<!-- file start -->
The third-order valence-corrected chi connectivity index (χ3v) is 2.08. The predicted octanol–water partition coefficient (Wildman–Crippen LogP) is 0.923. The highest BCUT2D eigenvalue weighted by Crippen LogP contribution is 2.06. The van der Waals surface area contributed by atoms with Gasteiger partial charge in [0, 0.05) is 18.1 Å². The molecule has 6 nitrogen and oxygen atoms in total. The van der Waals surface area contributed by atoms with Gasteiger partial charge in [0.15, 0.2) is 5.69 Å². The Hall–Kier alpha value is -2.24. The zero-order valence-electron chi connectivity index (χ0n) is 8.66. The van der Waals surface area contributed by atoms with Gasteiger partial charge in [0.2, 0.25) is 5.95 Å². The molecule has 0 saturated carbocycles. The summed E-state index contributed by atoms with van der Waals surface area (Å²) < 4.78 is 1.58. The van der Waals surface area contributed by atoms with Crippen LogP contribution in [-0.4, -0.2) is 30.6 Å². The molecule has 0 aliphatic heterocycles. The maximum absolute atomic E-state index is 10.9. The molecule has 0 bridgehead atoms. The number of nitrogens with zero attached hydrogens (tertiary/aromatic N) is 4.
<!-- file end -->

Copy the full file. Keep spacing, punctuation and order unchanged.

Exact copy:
The third-order valence-corrected chi connectivity index (χ3v) is 2.08. The predicted octanol–water partition coefficient (Wildman–Crippen LogP) is 0.923. The highest BCUT2D eigenvalue weighted by Crippen LogP contribution is 2.06. The van der Waals surface area contributed by atoms with Gasteiger partial charge in [0, 0.05) is 18.1 Å². The molecule has 6 nitrogen and oxygen atoms in total. The van der Waals surface area contributed by atoms with Gasteiger partial charge in [0.15, 0.2) is 5.69 Å². The Hall–Kier alpha value is -2.24. The zero-order valence-electron chi connectivity index (χ0n) is 8.66. The van der Waals surface area contributed by atoms with Gasteiger partial charge in [0.2, 0.25) is 5.95 Å². The molecule has 0 saturated carbocycles. The summed E-state index contributed by atoms with van der Waals surface area (Å²) < 4.78 is 1.58. The van der Waals surface area contributed by atoms with Crippen LogP contribution in [-0.4, -0.2) is 30.6 Å². The molecule has 0 aliphatic heterocycles. The maximum absolute atomic E-state index is 10.9. The molecule has 0 bridgehead atoms. The number of nitrogens with zero attached hydrogens (tertiary/aromatic N) is 4.